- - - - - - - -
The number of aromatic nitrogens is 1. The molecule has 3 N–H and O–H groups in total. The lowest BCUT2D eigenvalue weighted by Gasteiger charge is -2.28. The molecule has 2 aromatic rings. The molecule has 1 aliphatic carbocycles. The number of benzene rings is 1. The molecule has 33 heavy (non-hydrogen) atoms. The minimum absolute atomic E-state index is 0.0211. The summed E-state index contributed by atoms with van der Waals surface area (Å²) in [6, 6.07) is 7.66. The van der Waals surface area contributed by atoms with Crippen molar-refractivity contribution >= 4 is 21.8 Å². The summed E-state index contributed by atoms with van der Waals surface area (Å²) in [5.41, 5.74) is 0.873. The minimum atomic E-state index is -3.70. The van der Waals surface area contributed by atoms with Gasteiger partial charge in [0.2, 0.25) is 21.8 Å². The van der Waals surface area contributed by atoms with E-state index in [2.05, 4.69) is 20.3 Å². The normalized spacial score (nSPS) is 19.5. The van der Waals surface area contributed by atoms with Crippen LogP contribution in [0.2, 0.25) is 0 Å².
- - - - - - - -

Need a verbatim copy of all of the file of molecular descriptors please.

The number of aromatic nitrogens is 1. The molecule has 3 N–H and O–H groups in total. The lowest BCUT2D eigenvalue weighted by Gasteiger charge is -2.28. The molecule has 2 aromatic rings. The molecule has 1 aliphatic carbocycles. The number of benzene rings is 1. The molecule has 33 heavy (non-hydrogen) atoms. The minimum absolute atomic E-state index is 0.0211. The summed E-state index contributed by atoms with van der Waals surface area (Å²) in [6, 6.07) is 7.66. The van der Waals surface area contributed by atoms with Crippen molar-refractivity contribution >= 4 is 21.8 Å². The summed E-state index contributed by atoms with van der Waals surface area (Å²) in [5.41, 5.74) is 0.873. The minimum atomic E-state index is -3.70. The van der Waals surface area contributed by atoms with Gasteiger partial charge in [0.2, 0.25) is 21.8 Å². The van der Waals surface area contributed by atoms with E-state index in [2.05, 4.69) is 20.3 Å². The normalized spacial score (nSPS) is 19.5. The van der Waals surface area contributed by atoms with Crippen LogP contribution in [0.2, 0.25) is 0 Å².